One of the easiest methods of growing sprouts indoors is by using a mason jar. This is a popular option as you only require good seeds and basic equipment. All you need is a few clean quart-sized mason jars with lids and base to set up your project. 

In the absence of a sprouting lid, you can use cheesecloth with rubber bands or try pieces of window screening. 


  • A clean quart-sized mason jar with a sprouting lid.
  • Filtered water.
  • Tablespoon.
  • Apple cider.


1. Start by soaking 2 tablespoons of seeds in a cup of clean water. Add 2 tablespoons of apple cider vinegar to the cup and let them soak for about 10 minutes. Soaking will help sanitize the seeds. After 10 minutes, drain the solution and rinse the seeds with clean water.

2. Transfer the seeds to a mason jar and fill it with water. Cover with a lid, place the jar in a dark place at room temperature, and let the broccoli seeds soak overnight, or at least 12 hours.

3. Once your seeds have soaked overnight, drain and place the jar on its side on top of a counter. Ensure the seeds are as spread out as possible. Use filtered water to rinse your broccoli seeds a few times a day. Then drain the sprouting jar afterward while monitoring the progress of your seeds. 

4. In a few days, your seeds will germinate and start growing into seedlings. You need to harvest them around day 5 when they start turning slightly green.

How To Grow Broccoli Sprouts in Soil

Broccoli sprouts planted in soil

You can also grow broccoli sprouts in soil. This option requires a few bits of equipment to get started. 


  • Fresh potting soil (affiliate link) or organic potting soil.
  • A compartmentalized tray with at least eight sections.
  • Light; sunlight or grow lights.
  • Fresh water.


1. Fill a container with organic or potting soil. Make sure the soil is an inch from the upper rim.

2. Plant the broccoli seeds very thickly; the seeds should cover every part of the container. The sprouts will be harvested when they’re still young, so they don’t need a lot of space to grow to maturity.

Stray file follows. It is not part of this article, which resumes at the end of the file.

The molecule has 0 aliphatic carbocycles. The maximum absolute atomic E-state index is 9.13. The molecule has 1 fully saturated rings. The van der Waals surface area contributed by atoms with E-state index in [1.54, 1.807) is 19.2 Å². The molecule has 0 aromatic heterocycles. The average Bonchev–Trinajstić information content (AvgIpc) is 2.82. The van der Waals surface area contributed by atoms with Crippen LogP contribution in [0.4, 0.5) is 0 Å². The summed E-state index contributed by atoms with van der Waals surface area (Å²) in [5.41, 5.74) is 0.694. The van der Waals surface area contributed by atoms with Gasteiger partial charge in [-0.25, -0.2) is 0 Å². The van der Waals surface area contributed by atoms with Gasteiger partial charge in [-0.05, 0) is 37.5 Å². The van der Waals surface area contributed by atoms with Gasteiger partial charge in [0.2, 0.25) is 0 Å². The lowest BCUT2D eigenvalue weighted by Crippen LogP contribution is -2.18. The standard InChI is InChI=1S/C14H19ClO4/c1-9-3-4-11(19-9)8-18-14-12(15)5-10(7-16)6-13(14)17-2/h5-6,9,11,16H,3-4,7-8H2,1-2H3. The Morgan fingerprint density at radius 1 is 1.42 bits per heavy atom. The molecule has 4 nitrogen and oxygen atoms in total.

3. Cover the seeds with a light dusting of potting soil before watering them well.

4. Place the tray on a sunny windowsill or under grow lights to ensure that your sprouts are getting enough light.

5. Keep the soil in the container watered throughout. Make sure not to overwater the container as there are no drainage holes at the bottom for excess water.

6. Harvest them as soon as they develop their first set of leaves.

Pro Tip: Don’t use potting soil more than once to grow more broccoli sprouts since it will be depleted of key nutrients after the first harvest. Instead, empty the container and refill it with fresh potting or organic soil to grow new broccoli sprouts.

How To Grow Broccoli Sprouts Using a Grow Mat

Grow mats provide an easy option for growing broccoli sprouts. This method is better than soil as it’s clean, and you can recycle the mats.


  • Flat container.
  • Scissors.
  • Fresh water.
  • Light; sunlight or grow lights.
  • Grow mat.

Examples of these mats include:

  • Biodegradable hemp grow mat and hemp grow pad.
  • Jute grow mat.
  • Felt microgreen grow mat.
  • Wood-fiber grow pads.


1. Cut the grow mat to a size that can fit nicely into the bottom of your flat container. 

2. Once you’re done sizing the mat, soak them in clean water for a couple of hours. Meanwhile, soak your broccoli seeds in water for several hours to prepare for planting.

3. Drain the water from the flat container and seeds, and carefully spread the broccoli seeds across the mat. Don’t cover them with anything.

4. Transfer the flat containers under grow lights or, if possible, place them on a windowsill. Keep your seeds well-watered, and don’t let the grow mats go dry.

5. Wait for a few days for your broccoli seeds to sprout before harvesting them.

How To Grow Broccoli Sprouts on Growing Paper

Broccoli Sprouts

This is an easy and clean way to grow your broccoli sprouts. The growing paper (affiliate link) retains moisture and has little ridges designed to hold tiny seeds in place. You can buy these papers online at affordable prices. Most of them are sized to fit into standard nursery trays. 


  • Growing paper.
  • Nursery trays.
  • Fresh water.


1. Put the papers into the bottom of the trays.

2. Soak them in water for a while. Also, soak 2 tablespoons of broccoli seeds in water for a few hours. 

3. Drain the excess water from the trays.

4. Spread broccoli seeds across the growing paper and leave them uncovered.

5. Maintain a certain moisture content within the growing paper by adding a little water to the trays 2–3 times per day.

6. Once the sprouts are ready for harvest, scrape them off the growing paper.

How To Grow Broccoli Sprouts on Wood Shavings

You can also grow your broccoli sprouts on wood shavings (affiliate link). The shavings are also known as “confetti” and are a little messy compared to growing on grow mats. You cannot reuse them, but they’re compostable and sustainable.

You can acquire them from nearby pet stores or online. Make sure the wood shavings are finely sized to sustain your broccoli seeds. Better still, look for wood shavings specifically meant for growing microgreens.